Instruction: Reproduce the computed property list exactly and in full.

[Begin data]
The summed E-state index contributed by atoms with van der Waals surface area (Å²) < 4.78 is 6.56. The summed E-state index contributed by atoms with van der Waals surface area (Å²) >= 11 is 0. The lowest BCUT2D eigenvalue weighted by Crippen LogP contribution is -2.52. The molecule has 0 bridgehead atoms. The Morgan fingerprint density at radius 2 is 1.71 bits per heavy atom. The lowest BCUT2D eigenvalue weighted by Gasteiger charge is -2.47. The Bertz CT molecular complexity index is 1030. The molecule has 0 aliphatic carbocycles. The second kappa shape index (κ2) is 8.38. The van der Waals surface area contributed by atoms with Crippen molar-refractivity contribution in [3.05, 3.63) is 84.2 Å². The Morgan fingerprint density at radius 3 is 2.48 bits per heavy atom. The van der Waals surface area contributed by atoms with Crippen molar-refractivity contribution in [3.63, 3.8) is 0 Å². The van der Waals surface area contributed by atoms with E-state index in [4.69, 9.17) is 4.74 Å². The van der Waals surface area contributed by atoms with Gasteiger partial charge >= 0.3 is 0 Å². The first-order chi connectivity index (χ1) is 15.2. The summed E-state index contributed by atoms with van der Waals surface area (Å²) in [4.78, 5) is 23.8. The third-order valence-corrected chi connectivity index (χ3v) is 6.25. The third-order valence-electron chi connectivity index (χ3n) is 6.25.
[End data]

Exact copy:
The summed E-state index contributed by atoms with van der Waals surface area (Å²) < 4.78 is 6.56. The summed E-state index contributed by atoms with van der Waals surface area (Å²) >= 11 is 0. The lowest BCUT2D eigenvalue weighted by Crippen LogP contribution is -2.52. The molecule has 0 bridgehead atoms. The Morgan fingerprint density at radius 2 is 1.71 bits per heavy atom. The lowest BCUT2D eigenvalue weighted by Gasteiger charge is -2.47. The Bertz CT molecular complexity index is 1030. The molecule has 0 aliphatic carbocycles. The second kappa shape index (κ2) is 8.38. The van der Waals surface area contributed by atoms with Crippen molar-refractivity contribution in [3.05, 3.63) is 84.2 Å². The Morgan fingerprint density at radius 3 is 2.48 bits per heavy atom. The van der Waals surface area contributed by atoms with Crippen molar-refractivity contribution in [3.63, 3.8) is 0 Å². The van der Waals surface area contributed by atoms with E-state index in [4.69, 9.17) is 4.74 Å². The van der Waals surface area contributed by atoms with Gasteiger partial charge >= 0.3 is 0 Å². The first-order chi connectivity index (χ1) is 15.2. The summed E-state index contributed by atoms with van der Waals surface area (Å²) in [4.78, 5) is 23.8. The third-order valence-corrected chi connectivity index (χ3v) is 6.25. The third-order valence-electron chi connectivity index (χ3n) is 6.25.